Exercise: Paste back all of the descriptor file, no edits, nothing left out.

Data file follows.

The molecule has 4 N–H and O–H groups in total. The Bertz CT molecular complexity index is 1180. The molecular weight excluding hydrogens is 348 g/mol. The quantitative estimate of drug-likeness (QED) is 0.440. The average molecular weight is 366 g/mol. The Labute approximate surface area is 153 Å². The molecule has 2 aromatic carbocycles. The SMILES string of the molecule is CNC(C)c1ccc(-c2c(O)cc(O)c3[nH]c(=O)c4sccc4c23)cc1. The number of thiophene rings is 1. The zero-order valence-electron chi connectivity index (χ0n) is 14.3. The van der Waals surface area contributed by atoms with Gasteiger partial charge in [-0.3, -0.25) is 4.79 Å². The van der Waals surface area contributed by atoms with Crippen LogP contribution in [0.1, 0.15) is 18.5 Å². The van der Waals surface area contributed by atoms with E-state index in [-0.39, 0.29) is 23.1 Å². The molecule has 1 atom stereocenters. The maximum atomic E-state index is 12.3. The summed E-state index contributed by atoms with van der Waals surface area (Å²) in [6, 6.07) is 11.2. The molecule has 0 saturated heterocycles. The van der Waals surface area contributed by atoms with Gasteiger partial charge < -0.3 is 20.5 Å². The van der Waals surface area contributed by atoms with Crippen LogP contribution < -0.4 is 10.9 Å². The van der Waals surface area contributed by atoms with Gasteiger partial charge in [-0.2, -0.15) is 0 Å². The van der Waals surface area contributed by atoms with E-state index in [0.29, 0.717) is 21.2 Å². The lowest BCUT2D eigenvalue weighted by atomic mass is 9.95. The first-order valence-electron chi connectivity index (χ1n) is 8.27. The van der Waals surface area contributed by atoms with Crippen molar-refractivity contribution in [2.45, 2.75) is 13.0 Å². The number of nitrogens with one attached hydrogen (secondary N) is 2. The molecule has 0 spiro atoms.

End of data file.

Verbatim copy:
The molecule has 4 N–H and O–H groups in total. The Bertz CT molecular complexity index is 1180. The molecular weight excluding hydrogens is 348 g/mol. The quantitative estimate of drug-likeness (QED) is 0.440. The average molecular weight is 366 g/mol. The Labute approximate surface area is 153 Å². The molecule has 2 aromatic carbocycles. The SMILES string of the molecule is CNC(C)c1ccc(-c2c(O)cc(O)c3[nH]c(=O)c4sccc4c23)cc1. The number of thiophene rings is 1. The zero-order valence-electron chi connectivity index (χ0n) is 14.3. The van der Waals surface area contributed by atoms with Gasteiger partial charge in [-0.3, -0.25) is 4.79 Å². The van der Waals surface area contributed by atoms with Crippen LogP contribution in [0.1, 0.15) is 18.5 Å². The van der Waals surface area contributed by atoms with E-state index in [-0.39, 0.29) is 23.1 Å². The molecule has 1 atom stereocenters. The maximum atomic E-state index is 12.3. The summed E-state index contributed by atoms with van der Waals surface area (Å²) in [6, 6.07) is 11.2. The molecule has 0 saturated heterocycles. The van der Waals surface area contributed by atoms with Gasteiger partial charge < -0.3 is 20.5 Å². The van der Waals surface area contributed by atoms with Crippen LogP contribution < -0.4 is 10.9 Å². The van der Waals surface area contributed by atoms with Gasteiger partial charge in [-0.2, -0.15) is 0 Å². The van der Waals surface area contributed by atoms with E-state index in [0.29, 0.717) is 21.2 Å². The lowest BCUT2D eigenvalue weighted by atomic mass is 9.95. The first-order valence-electron chi connectivity index (χ1n) is 8.27. The van der Waals surface area contributed by atoms with Crippen molar-refractivity contribution in [2.45, 2.75) is 13.0 Å². The number of nitrogens with one attached hydrogen (secondary N) is 2. The molecule has 0 spiro atoms.